Aerial powdering of bees inside mobile cages and the extent of neonicotinoid cloud surrounding corn drillers
Article first published online: 4 APR 2012
© 2012 Blackwell Verlag, GmbH
Journal of Applied Entomology
Volume 137, Issue 1-2, pages 35–44, February 2013
How to Cite
Girolami, V., Marzaro, M., Vivan, L., Mazzon, L., Giorio, C., Marton, D. and Tapparo, A. (2013), Aerial powdering of bees inside mobile cages and the extent of neonicotinoid cloud surrounding corn drillers. Journal of Applied Entomology, 137: 35–44. doi: 10.1111/j.1439-0418.2012.01718.x
- Issue published online: 10 JAN 2013
- Article first published online: 4 APR 2012
- Received: November 17, 2011; accepted: February 23, 2012.
- Apis mellifera L.;
- colony losses;
- drift of dust evaluation;
- driller modification;
- seed dressing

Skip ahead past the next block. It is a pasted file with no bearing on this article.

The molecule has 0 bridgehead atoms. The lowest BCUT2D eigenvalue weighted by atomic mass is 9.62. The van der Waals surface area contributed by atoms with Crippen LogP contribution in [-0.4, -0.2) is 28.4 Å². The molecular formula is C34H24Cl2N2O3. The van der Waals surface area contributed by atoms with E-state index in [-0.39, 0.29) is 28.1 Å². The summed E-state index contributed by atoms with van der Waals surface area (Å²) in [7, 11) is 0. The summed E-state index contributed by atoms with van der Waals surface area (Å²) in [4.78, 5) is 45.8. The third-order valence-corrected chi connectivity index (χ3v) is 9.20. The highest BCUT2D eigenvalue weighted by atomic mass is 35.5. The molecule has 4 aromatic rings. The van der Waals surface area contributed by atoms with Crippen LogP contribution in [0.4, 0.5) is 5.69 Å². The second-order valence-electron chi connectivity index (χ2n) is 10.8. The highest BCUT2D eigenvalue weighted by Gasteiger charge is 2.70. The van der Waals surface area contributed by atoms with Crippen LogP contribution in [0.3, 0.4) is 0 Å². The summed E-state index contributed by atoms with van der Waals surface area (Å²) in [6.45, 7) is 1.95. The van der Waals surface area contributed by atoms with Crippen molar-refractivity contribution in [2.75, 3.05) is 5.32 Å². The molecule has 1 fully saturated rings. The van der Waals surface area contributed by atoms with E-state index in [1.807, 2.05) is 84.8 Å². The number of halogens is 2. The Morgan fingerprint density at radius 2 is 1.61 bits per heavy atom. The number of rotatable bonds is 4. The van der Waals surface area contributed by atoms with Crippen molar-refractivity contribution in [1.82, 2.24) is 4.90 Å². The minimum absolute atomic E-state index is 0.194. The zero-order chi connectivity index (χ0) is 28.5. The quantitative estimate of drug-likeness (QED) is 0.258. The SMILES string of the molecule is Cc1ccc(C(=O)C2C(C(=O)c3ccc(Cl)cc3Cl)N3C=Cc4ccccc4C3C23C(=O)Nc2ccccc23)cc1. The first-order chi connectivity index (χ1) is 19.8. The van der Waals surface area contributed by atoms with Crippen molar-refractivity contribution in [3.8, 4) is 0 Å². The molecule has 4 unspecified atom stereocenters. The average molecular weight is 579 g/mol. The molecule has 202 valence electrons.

Sudden losses of bees have been observed in spring during maize sowing. The death of bees has been correlated with the use of neonicotinoid-coated seed and the toxic particulates emitted by pneumatic drilling machines. The contamination of foragers in flight over the ploughed fields has been hypothesized. The airborne contamination has been proven, both with bees inside fixed cages around the field and in free flight near the driller. A new trial involving mobile cages has been established and consists of making rapid passes with single bees inside cages fixed to an aluminium bar. The bar was moved by two operators at different distances from the working drilling machine. A single pass was shown as sufficient to kill all the bees exposed to exhaust air on the emission side of the drill, when bees were subsequently held in high relative humidity. The extent of toxic cloud around driller was evaluated at the height of 0.5, 1.8 and 3.5 m and proved to be about 20 m in diameter, with an ellipsoidal shape. The shape may be influenced by working speed of the drill and environmental parameters, and is easily shown by adding talc powder to the seed in the machine hopper. A new driller equipment was evaluated consisting of two tubes inclined towards the soil that direct the exhaust air towards the ground. The survival rate of the bees was not substantially increased using the modified drill and was lower than 50%. Chemical analyses show up to 4000 ng of insecticide in single bees with an average content around 300 ng. Similar quantities were observed at increased distances from the modified or unmodified drillers. This new evaluation of bee mortality in the field is an innovative biological test to verify the hypothetical efficiency (or not) of driller modifications.